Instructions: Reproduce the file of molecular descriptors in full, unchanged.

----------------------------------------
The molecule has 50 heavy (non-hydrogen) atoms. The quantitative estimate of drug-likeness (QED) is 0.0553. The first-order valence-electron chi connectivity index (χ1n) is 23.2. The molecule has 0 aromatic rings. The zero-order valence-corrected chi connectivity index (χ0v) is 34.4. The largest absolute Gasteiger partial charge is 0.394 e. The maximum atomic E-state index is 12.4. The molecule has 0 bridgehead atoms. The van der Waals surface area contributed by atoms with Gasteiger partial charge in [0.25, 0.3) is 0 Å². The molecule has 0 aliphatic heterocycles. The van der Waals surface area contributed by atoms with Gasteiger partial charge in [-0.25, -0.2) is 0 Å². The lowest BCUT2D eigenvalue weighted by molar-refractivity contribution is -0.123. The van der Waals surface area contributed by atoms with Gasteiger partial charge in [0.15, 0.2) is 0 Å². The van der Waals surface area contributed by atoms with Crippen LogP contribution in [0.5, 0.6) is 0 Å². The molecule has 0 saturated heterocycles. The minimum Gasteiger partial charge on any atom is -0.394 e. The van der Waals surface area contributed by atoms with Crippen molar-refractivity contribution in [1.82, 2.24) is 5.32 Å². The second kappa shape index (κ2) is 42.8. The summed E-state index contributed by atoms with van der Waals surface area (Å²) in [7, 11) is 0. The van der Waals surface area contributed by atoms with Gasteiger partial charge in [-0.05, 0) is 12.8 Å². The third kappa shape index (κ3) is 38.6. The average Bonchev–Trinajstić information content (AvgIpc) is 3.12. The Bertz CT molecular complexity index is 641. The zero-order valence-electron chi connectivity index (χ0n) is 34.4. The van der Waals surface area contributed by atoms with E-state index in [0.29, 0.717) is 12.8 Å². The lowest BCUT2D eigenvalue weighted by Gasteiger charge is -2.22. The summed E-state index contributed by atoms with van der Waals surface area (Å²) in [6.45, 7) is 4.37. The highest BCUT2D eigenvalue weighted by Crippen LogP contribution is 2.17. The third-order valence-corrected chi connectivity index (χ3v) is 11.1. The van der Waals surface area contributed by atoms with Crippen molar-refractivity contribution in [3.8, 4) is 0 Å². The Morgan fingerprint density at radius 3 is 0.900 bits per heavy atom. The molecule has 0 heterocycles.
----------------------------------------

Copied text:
The molecule has 50 heavy (non-hydrogen) atoms. The quantitative estimate of drug-likeness (QED) is 0.0553. The first-order valence-electron chi connectivity index (χ1n) is 23.2. The molecule has 0 aromatic rings. The zero-order valence-corrected chi connectivity index (χ0v) is 34.4. The largest absolute Gasteiger partial charge is 0.394 e. The maximum atomic E-state index is 12.4. The molecule has 0 bridgehead atoms. The van der Waals surface area contributed by atoms with Gasteiger partial charge in [0.25, 0.3) is 0 Å². The molecule has 0 aliphatic heterocycles. The van der Waals surface area contributed by atoms with Gasteiger partial charge in [-0.25, -0.2) is 0 Å². The lowest BCUT2D eigenvalue weighted by molar-refractivity contribution is -0.123. The van der Waals surface area contributed by atoms with Gasteiger partial charge in [0.15, 0.2) is 0 Å². The van der Waals surface area contributed by atoms with Crippen LogP contribution in [0.5, 0.6) is 0 Å². The molecule has 0 saturated heterocycles. The minimum Gasteiger partial charge on any atom is -0.394 e. The van der Waals surface area contributed by atoms with Crippen molar-refractivity contribution in [1.82, 2.24) is 5.32 Å². The second kappa shape index (κ2) is 42.8. The summed E-state index contributed by atoms with van der Waals surface area (Å²) in [7, 11) is 0. The van der Waals surface area contributed by atoms with Gasteiger partial charge in [-0.05, 0) is 12.8 Å². The third kappa shape index (κ3) is 38.6. The average Bonchev–Trinajstić information content (AvgIpc) is 3.12. The Bertz CT molecular complexity index is 641. The zero-order valence-electron chi connectivity index (χ0n) is 34.4. The van der Waals surface area contributed by atoms with E-state index in [0.29, 0.717) is 12.8 Å². The lowest BCUT2D eigenvalue weighted by Gasteiger charge is -2.22. The summed E-state index contributed by atoms with van der Waals surface area (Å²) in [6.45, 7) is 4.37. The highest BCUT2D eigenvalue weighted by Crippen LogP contribution is 2.17. The third-order valence-corrected chi connectivity index (χ3v) is 11.1. The van der Waals surface area contributed by atoms with Crippen molar-refractivity contribution in [3.8, 4) is 0 Å². The Morgan fingerprint density at radius 3 is 0.900 bits per heavy atom. The molecule has 0 heterocycles.